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To Your Health: FAST, Can You Spot the Warning Signs When Someone is Having a Stroke?

by on January 03, 2015 6:00 AM

Someone has a stroke every 40 seconds in the United States, making stroke the nation's fifth leading cause of death.

Because a stroke can happen to any person at any time, knowing the signs and symptoms of a stroke should be one of your top health priorities in 2015.

A stroke occurs when vital blood flow and oxygen to the brain are cut off. When a blood clot blocks an artery, or a blood vessel breaks, blood flow to the brain is interrupted, brain cells begin to die, and brain damage occurs. As brain cells are affected during a stroke, abilities such as speech, movement, and memory can be lost. Stroke patients are affected in different ways, depending on where the stroke occurs in the brain and how much of the brain is damaged.

When someone is having a stroke, time is of the essence. By acting quickly, precious brain cells and lives can be saved.

The acronym FAST can help to recognize the signs of a stroke and remind you to act quickly.

F- Face drooping: Ask the person to smile. Does one side of the face droop or is it numb?

A- Arm weakness: Ask the person to raise both arms. Is one arm weak or numb? Does one arm drift downward?

S- Speech difficulty: Ask the person to repeat a simple sentence. Is speech slurred, are they unable to speak, or are they hard to understand?

T- Time: If the person shows any of these symptoms, even if they go away, call 911 and get them to the hospital immediately.

Beyond this acronym, you should be aware of sudden numbness or weakness of the leg, sudden confusion or trouble understanding, sudden trouble seeing in one or both eyes, sudden trouble walking, dizziness, loss of balance or coordination, or sudden severe headache with no known cause. Make sure you're also marking down the time that these symptoms started.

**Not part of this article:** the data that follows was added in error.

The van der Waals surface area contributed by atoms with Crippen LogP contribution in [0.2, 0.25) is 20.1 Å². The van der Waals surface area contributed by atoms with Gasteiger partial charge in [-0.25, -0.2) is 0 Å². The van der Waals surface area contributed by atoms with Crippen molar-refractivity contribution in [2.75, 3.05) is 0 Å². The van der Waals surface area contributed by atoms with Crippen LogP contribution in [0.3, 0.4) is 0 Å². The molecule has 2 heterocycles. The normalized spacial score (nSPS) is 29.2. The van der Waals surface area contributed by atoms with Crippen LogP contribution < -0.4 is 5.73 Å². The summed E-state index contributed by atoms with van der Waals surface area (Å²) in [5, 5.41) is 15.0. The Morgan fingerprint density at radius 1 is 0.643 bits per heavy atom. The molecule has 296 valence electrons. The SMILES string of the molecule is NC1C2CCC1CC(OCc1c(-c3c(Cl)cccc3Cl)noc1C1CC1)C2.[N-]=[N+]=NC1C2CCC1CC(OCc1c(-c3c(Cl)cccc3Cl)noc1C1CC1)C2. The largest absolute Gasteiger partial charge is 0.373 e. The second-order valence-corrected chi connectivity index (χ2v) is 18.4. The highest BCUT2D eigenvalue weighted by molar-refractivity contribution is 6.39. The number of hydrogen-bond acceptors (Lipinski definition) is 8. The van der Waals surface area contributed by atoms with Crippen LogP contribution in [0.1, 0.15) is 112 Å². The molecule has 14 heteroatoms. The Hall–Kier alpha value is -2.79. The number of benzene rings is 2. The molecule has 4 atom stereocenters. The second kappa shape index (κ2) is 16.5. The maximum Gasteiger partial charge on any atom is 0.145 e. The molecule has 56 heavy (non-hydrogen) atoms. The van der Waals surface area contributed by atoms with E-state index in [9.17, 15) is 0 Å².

While many risk factors may be beyond your control (such as being over the age of 55), there are lifestyle and medical changes you can make to reduce your risk of stroke. We call these modifiable risk factors.

If you've had a previous stroke (including a "mini stroke"), or if you have high cholesterol, high blood pressure, heart disease, diabetes, atrial fibrillation or carotid artery disease, a healthcare professional may be able to help you control and manage your risk for stroke.

Being overweight, smoking, and drinking too much alcohol can also increase your risk for stroke. It's important to eat healthily, quit smoking, exercise regularly, and limit alcohol consumption to limit stroke risk.

In addition, there are other risk factors for stroke that are unique to women, which may include the following:

  • Taking birth control pills
  • Being pregnant
  • Using hormone replacement therapy (HRT)
  • Having a waist greater than 35 inches and high triglyceride level
  • Being a migraine headache sufferer

Luckily for us, stroke care is also a top priority for our local Emergency Medical Services providers and healthcare institutions. Mount Nittany Health was recently awarded Primary Stroke Center accreditation from The Joint Commission, and was also recognized as having the fastest "door to needle" time among select area hospitals. This means that the tPA (important, clot-busting medication) was administered in a timely fashion.

Overall, our goal is to educate more people to understand the symptoms and the urgency that is associated with stroke. Stroke is a real issue in our area, and it can happen to anyone at any time. We have to be aware.

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Susan Maynard is a stroke nurse coordinator for Mount Nittany Medical Center. Susan and her husband are proud parents of a 3-year-old and 2-year-old twins. In her spare time, Susan enjoys spending time with family, exercising, gardening, and exploring local specialties. She's also a lifelong Penn State football fan.
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